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Industry Comes Together to Produce Masks

Designers and toymakers are sewing masks and reconfiguring supply chains to get them into the right hands.

If there’s one thing the kids’ and fashion industries knows how to do, it’s pivot. Items explode onto the scene faster than you can say squishee toy, and manufacturers must immediately jump on a trend or get left behind.

It’s such nimbleness that is enabling companies to recalibrate factories and supply chains to produce desperately needed masks and other PPE (personal protective equipment) for our nation’s first responders and health care workers. Some indie brands are sewing (non-medical) masks for the public too, while larger conglomerates are teaming up their expertise and resources to fill orders from the federal government. The general mood? We’re all in this together!

On the medical level, a coalition of iconic American apparel brands and textile companies have responded to the White House call for medical supplies. Parkdale Inc., the largest yarn spinner in the U.S., lead the effort to build the coalition with Hanesbrands, Fruit of the Loom and six other companies to set up a manufacturing supply chain and begin ramping up production of the masks. Once fully ramped up, the coalition expects to produce up to 10,000 million face masks per week in the U.S. and Central America. Other companies include: American Giant, Los Angeles Apparel, AST Sportswear, Sanmar, America Knits, Beverly Knits and Riegel Linen. The first face masks were approved by the U.S. Department of Health and Human Services.

Mud Pie recently made news by asking global sourcing partners for N95 masks. How is the rest of the industry contributing?

Mattel, which is already setting good role models for kids with its Barbie dolls on #NationalDoctorsDay, is doing its part to help doctors and nurses around the country with a new mask-making initiative.


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Thankful for everyday role models. ?#Barbie #NationalDoctorsDay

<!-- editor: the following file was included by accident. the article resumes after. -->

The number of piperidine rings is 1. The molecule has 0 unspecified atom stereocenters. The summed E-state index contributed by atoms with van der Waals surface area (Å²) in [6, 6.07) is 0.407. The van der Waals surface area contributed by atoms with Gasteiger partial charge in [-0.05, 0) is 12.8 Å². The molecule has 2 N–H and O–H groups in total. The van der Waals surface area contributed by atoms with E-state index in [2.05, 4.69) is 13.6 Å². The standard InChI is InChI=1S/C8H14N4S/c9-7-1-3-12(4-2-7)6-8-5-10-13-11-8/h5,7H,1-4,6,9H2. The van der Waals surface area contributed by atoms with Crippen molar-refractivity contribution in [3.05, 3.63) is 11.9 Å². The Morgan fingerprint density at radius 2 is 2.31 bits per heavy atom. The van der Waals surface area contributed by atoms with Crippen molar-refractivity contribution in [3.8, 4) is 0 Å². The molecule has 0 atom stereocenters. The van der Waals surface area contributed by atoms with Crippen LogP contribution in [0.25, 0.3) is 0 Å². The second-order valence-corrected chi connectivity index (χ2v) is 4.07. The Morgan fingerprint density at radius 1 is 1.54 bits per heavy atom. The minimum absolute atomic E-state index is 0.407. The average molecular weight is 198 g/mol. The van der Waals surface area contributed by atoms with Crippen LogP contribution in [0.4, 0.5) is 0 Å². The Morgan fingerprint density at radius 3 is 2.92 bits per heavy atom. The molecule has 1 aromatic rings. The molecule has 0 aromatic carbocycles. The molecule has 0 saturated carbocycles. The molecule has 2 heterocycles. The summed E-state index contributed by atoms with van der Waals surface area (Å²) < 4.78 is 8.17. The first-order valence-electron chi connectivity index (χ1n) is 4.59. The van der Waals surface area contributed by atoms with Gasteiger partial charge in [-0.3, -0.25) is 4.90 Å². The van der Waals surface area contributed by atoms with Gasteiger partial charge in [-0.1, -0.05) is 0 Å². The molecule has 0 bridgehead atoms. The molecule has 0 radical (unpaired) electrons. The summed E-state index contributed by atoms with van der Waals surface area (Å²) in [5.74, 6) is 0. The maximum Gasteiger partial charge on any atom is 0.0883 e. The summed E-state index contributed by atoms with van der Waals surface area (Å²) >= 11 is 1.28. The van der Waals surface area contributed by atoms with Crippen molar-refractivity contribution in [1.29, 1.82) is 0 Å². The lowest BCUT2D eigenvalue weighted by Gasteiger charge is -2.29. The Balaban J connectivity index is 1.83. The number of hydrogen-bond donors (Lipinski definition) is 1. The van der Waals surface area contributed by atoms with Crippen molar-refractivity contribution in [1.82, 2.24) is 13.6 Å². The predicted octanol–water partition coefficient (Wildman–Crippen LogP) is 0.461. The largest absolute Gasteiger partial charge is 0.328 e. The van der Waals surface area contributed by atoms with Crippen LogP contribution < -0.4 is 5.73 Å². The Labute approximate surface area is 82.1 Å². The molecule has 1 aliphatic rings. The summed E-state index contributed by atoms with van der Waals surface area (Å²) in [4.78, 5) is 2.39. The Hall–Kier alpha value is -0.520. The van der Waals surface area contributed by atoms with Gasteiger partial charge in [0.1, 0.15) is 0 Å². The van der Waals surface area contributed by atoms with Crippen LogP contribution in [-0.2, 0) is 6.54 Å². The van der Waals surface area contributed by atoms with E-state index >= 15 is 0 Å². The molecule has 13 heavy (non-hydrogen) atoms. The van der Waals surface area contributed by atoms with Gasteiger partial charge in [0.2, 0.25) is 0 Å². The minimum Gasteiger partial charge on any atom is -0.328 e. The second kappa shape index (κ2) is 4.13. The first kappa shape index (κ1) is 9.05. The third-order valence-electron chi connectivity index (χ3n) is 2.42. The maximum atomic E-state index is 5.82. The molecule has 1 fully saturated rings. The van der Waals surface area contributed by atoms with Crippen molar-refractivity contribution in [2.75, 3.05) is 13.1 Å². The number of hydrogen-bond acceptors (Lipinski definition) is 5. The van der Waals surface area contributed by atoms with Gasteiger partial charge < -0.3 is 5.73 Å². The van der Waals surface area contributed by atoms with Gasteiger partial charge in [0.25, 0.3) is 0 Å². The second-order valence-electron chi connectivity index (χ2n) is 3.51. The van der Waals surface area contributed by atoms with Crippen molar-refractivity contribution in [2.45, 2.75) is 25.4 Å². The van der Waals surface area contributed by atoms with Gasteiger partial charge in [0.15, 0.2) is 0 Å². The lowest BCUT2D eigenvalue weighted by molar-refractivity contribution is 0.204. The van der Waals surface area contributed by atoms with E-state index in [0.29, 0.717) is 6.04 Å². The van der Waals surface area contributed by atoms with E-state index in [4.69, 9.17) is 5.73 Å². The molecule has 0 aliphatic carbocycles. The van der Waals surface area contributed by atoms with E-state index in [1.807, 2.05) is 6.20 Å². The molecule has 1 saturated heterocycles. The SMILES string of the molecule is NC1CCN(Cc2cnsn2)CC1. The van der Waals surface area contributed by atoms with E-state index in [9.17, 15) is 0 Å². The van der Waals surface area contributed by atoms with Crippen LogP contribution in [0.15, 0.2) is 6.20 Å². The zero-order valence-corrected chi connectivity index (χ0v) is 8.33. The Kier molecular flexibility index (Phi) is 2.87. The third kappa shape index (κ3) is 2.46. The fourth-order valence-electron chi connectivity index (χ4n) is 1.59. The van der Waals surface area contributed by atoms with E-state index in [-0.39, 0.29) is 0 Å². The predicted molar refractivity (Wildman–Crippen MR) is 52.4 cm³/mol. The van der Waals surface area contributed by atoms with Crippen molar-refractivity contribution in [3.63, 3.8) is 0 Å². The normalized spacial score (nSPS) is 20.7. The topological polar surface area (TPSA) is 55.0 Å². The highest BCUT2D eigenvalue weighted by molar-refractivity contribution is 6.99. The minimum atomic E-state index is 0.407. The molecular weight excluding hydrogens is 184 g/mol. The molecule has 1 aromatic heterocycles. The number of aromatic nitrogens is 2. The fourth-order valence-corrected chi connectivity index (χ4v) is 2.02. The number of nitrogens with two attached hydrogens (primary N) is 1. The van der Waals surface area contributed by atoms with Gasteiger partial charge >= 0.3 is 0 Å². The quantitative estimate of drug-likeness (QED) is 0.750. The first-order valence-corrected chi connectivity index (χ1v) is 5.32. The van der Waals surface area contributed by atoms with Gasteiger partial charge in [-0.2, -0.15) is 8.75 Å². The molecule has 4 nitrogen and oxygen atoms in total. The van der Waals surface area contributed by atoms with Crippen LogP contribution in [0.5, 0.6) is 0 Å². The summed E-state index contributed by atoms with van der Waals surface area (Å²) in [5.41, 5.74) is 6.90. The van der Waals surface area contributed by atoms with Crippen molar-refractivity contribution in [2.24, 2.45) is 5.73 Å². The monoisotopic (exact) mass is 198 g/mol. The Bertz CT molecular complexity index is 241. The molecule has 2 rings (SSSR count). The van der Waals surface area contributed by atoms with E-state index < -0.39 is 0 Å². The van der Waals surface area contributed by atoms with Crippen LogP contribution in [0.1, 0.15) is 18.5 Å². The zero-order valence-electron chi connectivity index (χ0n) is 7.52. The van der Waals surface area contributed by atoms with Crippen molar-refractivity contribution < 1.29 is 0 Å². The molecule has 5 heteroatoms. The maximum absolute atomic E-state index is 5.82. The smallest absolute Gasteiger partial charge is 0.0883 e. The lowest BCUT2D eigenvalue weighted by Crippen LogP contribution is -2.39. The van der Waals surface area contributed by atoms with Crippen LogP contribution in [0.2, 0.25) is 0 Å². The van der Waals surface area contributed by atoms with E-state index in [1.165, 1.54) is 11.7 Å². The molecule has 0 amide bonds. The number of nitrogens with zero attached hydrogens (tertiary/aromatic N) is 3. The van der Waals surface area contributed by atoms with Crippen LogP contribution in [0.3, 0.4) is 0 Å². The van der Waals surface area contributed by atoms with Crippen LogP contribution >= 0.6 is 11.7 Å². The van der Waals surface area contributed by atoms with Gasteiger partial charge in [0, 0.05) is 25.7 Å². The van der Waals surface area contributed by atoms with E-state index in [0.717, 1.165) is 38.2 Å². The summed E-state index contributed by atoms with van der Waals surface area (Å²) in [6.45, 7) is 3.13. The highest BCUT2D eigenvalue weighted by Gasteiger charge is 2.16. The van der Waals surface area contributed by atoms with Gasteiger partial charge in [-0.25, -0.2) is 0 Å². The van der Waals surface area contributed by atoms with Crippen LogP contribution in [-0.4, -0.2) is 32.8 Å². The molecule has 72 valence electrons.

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“Our design and development teams in El Segundo, CA, and East Aurora, NY, are producing face masks from Barbie and Fisher-Price fabric to help meet the significant demand for these supplies,” says Mattel Chairman and CEO Ynon Kreiz, noting that all manufacturing is done within safe social distancing guidelines. “These masks will be distributed to hospitals and first responders later this week … [and] we are also prototyping, with guidance from healthcare professionals, personal protective equipment (PPE) such as face shields.”

Other toy companies have also gotten involved to help with shortages.

Isaac Larian, CEO of MGA Entertainment, the parent company of L.O.L. Surprise! and Little Tikes, has launched OPERATION PAC-MAN, a non-profit organization to help fight the spread of COVID-19 worldwide. Thus far, MGAE has purchased and donated hundreds of thousands of protective masks to doctors and nurses at hospitals. An additional shipment of goggles and protective shields are already on the way, which MGAE has purchased and will promptly donate.

The designers and engineers at MGAE and Little Tikes even invented a ventilator prototype currently being tested at UCLA. Once clinically approved, the Ohio-based Little Tikes factory, will begin mass production for immediate distribution.

“I ask everyone to please help in any way you can to support this or other causes and together defeat this terrible virus,” says Larian. “Any donation amount to this cause will provide more funds to purchase PPE and distribute them.” Larian and MGAE are matching donations raised by the public, with all money donated will go directly towards procuring more PPE products for our healthcare workers.

Not all masks being manufactured are medical grade or for medical purposes. Amid complaints that the public is using up masks needed for healthcare workers and first responders, some companies are producing masks for the general public as well, especially as the CDC considers advising everyone to wear one. While they’re not all medical-grade masks, they will help people stop touching their face with hands that could carry disease. Plus they help fill in for health workers facing shortages.